(WKBN) — Thursday, YSU President Jim Tressel continued to share his thoughts as he prepares to retire from the University. WKBN Community Affairs Director Dee Crawford spoke with Tressel in our In-Depth segment about a big challenge for the next President: the declining number of local students enrolling.

“Well, it’s an interesting challenge. As you know, as the demographics of our region have been slowly going down. We know that outside of our honors college, our student-athletes and our international population, 90% of our students come from right here. We were created for access for this region and so those numbers are going down way faster than we would like. I happen to believe one of the most important things for the future of this valley, this region, is to repopulate this region. And we’re going to have so many opportunities. You know, whether it’s the Ultium plant or the Foxconn things going on or the petrochemical play, that’s going to happen south of us. There are going to be so many opportunities to repopulate this region, which will impact our enrollment because when there are more families coming here, their children will more naturally look at us as one of the opportunities for higher education and so the other unusual thing that’s happened, and you were a big part of this as the readiness of our students kept getting better, they started graduating a little faster. Yes. And probably the biggest thing that as I go to sleep at night thinking about is for 100 years, our graduation rate was in the mid-thirties and now it’s up over 47% and we’re on our way to 50%. Well, that impact on enrollment means they’re leaving and so you’ve got to replace them with lower demographics. So we’re really working hard. We’ve created this division of workforce education innovation, which I think will have a lot to do with repopulating the area. Some of it will be for additional qualifications for our current students. Others will be to get students back into the educational pipeline, get certified, get into these new opportunities that are going to happen in this region, and then maybe they’ll be back as YSU students,” said Tressel.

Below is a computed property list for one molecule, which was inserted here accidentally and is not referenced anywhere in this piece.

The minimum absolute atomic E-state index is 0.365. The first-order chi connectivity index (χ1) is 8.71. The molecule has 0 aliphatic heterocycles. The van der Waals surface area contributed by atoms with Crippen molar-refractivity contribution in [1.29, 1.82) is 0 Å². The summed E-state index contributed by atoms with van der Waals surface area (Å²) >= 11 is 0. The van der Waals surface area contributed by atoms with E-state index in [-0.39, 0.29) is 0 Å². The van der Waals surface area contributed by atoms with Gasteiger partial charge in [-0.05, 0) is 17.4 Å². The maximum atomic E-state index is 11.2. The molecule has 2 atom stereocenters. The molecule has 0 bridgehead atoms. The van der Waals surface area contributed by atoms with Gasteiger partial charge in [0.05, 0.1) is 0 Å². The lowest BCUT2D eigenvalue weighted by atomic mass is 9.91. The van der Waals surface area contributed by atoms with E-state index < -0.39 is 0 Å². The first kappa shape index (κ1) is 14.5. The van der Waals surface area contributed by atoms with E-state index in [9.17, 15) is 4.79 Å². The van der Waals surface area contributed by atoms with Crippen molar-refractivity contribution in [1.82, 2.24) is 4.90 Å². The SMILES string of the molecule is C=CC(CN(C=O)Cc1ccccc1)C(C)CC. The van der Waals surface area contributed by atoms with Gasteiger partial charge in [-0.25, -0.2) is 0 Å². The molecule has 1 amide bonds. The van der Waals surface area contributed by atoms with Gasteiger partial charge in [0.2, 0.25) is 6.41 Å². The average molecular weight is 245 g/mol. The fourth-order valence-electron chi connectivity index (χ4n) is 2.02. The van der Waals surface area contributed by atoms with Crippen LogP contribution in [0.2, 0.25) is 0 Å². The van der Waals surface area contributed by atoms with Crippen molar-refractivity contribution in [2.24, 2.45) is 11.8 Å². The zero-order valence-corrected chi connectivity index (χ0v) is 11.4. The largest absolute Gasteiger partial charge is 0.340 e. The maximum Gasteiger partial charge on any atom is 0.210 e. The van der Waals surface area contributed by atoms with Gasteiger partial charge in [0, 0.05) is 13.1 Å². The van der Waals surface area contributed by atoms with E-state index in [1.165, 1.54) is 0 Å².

One of the true value points of skill base the board of trustees looked at in the hiring process was a need for the economic growth for the region, not just the education piece, but the employment piece.

“There’s no question and I think everyone looks to us just like if you recall when they had that GM money that was sent back to the Valley with GM leaving. One of the first people they came to was Youngstown State to say, hey, help us populate this Ultium plant. We need 1500 workers, good jobs. By Q4 of 22, and will you help us train them, recruit them, track them? And so that was a natural for our Division of Workforce Education,” said Tressel.

Friday and Monday on First News at 5, Dee continues her conversation with Tressel, looking at the future of YSU.